The concern regarding oral contraceptives and antibiotics is essentially theoretical, owing to the action of broad-spectrum antibiotics, which reduce the gut flora bac- teria and thus may result in decreased absorption of estrogen. This could lead to a possible reduction in the efficacy of oral contraceptives, although pharmacokinetic studies suggest that serum levels of estrogen are unaffected by antibiotics such as tetracycline, doxycycline, and others (52,53). Nevertheless, there have been very few reports in the literature of pregnancies associated with the use of antibiotics
in conjunction with oral contraceptives (54,55). Existing reports have focused on tetracycline, and the incidence was 1.2 to 1.4 pregnancies/100 woman years of use of the oral contraceptive. These data are no greater than the background failure rate of oral contraceptives (54,55).
NEWER FORMS OF CONTRACEPTIVES
Recently, newer forms of contraceptives have been developed, such as contracep- tive patches, vaginal rings, and injectable combination hormones. Each of these is designed to suppress ovulation and in this regard will lower the ovarian production of androgens. As of yet, these formulations have not been studied in the treatment of acne. The contraceptive patch (Ortho Evra) contains 20 mg of ethinyl estradiol and 150 mg of the progestin, norelgestromin. The patch is worn for three weeks and removed for one week, during which time menstrual bleeding will occur. The advantages of this formulation are better patient compliance, dosing that is not affected by gastrointestinal disturbances, and more consistent serum levels of estrogen serum levels compared to oral dosing (56). The vaginal ring (NuvaRing) is a contraceptive vaginal ring that releases 15 mg of ethinyl estradiol and 120 mg of the progestin, etonogestrel. It is placed within the vagina for three weeks and removed for one week. In one study, the incidence of irregular bleeding was less compared with an oral combination contraceptive (57). An injectable combination of estradiol cypionate and medroxyprogesterone acetate (Lunelle) has been devel- oped. This is given as a monthly contraceptive injection. Contraceptive efficacy was shown to be comparable to a triphasic oral contraceptive containing ethinyl estra- diol and norethindrone (Ortho 7/7/7) (58).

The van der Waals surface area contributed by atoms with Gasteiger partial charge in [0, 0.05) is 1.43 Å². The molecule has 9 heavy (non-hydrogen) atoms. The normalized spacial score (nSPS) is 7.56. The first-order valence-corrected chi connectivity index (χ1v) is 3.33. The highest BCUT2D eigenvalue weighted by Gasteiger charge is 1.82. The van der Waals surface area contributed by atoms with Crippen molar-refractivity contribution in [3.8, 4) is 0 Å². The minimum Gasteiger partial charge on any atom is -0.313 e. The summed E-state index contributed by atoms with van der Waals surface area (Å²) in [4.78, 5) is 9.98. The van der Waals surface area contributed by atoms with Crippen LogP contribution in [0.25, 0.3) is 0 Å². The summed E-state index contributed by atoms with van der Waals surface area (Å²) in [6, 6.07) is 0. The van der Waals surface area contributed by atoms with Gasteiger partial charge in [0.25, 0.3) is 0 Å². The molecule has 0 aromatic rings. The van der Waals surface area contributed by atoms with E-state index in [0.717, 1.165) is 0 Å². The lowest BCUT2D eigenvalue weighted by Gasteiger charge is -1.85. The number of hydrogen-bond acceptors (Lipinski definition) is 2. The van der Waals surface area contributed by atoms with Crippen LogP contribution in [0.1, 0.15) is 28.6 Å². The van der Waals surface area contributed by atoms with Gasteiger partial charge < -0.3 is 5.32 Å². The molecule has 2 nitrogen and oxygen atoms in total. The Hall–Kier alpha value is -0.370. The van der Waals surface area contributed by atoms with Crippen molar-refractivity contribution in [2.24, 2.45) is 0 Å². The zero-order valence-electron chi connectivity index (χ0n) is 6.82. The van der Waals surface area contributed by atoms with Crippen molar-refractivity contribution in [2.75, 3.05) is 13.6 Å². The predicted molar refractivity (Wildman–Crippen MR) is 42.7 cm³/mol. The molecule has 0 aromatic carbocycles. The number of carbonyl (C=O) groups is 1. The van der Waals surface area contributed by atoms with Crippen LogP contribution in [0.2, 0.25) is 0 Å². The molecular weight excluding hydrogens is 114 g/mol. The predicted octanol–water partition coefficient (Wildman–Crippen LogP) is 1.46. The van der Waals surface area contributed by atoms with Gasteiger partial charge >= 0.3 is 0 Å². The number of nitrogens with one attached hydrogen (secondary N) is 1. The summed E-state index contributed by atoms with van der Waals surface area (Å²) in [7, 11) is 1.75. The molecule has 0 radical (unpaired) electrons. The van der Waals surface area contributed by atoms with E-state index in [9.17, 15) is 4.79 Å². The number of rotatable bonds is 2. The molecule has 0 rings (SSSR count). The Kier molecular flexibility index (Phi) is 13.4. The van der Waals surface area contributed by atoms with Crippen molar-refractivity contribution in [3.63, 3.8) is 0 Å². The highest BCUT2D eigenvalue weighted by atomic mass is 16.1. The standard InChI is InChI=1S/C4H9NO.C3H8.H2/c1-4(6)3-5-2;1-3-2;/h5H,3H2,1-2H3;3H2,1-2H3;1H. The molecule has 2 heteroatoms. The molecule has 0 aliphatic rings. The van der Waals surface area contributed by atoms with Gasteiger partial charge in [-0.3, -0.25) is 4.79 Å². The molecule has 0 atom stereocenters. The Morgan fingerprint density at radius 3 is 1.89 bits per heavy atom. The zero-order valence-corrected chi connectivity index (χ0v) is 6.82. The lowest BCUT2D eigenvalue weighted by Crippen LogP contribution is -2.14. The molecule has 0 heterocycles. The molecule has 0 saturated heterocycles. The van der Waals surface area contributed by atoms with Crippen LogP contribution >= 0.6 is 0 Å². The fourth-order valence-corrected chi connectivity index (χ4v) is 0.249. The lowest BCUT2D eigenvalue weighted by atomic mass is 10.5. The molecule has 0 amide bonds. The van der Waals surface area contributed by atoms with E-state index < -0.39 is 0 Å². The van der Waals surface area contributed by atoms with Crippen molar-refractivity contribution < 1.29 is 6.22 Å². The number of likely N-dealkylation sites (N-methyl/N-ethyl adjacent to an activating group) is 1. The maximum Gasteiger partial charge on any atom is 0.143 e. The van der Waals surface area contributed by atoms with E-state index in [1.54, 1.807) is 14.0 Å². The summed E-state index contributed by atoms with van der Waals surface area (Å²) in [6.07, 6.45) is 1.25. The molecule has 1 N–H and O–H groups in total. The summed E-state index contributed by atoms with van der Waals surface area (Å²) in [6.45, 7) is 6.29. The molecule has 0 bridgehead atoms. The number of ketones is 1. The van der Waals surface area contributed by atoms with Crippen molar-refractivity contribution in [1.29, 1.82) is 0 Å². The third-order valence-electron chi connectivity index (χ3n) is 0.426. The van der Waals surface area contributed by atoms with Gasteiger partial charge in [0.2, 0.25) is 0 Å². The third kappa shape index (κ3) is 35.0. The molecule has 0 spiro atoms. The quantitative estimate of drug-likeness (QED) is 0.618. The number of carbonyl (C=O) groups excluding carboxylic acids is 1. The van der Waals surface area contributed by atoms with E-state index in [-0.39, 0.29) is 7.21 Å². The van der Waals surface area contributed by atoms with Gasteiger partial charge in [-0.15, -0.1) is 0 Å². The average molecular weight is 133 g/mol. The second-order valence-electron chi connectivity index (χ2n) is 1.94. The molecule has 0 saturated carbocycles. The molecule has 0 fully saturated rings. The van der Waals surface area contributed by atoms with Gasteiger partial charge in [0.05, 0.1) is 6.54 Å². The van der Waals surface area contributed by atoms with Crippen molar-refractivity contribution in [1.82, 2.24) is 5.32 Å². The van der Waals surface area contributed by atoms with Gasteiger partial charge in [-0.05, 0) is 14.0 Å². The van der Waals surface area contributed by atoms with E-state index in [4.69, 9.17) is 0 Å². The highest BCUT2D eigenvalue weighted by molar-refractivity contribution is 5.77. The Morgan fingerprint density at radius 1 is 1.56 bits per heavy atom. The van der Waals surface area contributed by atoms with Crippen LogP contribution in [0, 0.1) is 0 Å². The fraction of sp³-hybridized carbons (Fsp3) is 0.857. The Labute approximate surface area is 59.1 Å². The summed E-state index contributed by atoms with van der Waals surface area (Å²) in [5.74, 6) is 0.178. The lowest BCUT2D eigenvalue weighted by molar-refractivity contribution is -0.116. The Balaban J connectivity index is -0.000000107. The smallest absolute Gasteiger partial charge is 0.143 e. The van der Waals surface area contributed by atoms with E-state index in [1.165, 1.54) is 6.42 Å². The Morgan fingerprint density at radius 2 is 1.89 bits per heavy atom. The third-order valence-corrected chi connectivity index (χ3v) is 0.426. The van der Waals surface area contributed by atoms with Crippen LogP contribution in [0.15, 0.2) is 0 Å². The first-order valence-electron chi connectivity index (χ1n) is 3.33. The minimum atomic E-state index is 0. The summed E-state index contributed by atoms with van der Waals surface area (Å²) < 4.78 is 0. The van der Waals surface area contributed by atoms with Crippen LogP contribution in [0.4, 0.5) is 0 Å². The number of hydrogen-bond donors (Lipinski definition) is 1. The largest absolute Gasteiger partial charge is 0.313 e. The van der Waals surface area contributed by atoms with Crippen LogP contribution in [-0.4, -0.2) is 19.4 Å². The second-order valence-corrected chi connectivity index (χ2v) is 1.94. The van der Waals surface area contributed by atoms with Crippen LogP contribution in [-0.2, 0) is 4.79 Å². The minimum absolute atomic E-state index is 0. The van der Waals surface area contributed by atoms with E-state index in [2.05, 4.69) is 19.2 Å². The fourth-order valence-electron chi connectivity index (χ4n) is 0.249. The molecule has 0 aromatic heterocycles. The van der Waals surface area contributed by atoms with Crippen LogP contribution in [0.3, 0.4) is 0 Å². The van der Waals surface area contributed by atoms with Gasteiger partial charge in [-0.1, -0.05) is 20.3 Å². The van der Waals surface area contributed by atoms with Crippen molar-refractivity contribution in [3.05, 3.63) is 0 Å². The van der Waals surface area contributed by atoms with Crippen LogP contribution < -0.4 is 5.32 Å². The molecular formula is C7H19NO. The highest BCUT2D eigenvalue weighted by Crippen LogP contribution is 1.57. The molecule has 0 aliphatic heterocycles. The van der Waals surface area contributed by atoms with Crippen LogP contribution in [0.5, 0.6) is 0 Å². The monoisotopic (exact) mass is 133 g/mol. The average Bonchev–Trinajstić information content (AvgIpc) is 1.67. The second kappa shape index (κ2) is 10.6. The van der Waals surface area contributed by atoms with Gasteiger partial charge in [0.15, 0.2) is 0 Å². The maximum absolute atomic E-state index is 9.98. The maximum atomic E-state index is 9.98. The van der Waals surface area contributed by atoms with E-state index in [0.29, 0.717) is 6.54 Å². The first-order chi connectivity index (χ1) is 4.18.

APPROACH TO HORMONAL THERAPY IN FEMALE ACNE
Hormonal therapy is an excellent option for treatment of women whose acne is not responding to conventional therapy. If there are signs of hyperandrogenism, an endocrine evaluation is indicated, consisting of tests such as DHEAS, total- and free-testosterone, and an LH/FSH ratio. Although hyperandrogenism is an indi- cation for hormonal therapy, women with normal serum androgen levels also respond well to treatment. The mainstays of hormonal therapy include oral contra- ceptives and spironolactone. Other agents to choose from include cyproterone acetate, flutamide, and glucocorticoids. Hormonal agents work best as part of a combination regimen including topical retinoids or topical or oral antibiotics depending upon the severity of the acne. In some women, the additional of hormo- nal therapy has improved acne to the point where subsequent treatment with iso- tretinoin was no longer necessary. As more is learned about the hormones involved in acne, their source of production and the mechanisms by which they influence sebaceous gland growth and sebum production, new opportunities will arise for the development of novel therapies aimed at the hormonal aspects of acne.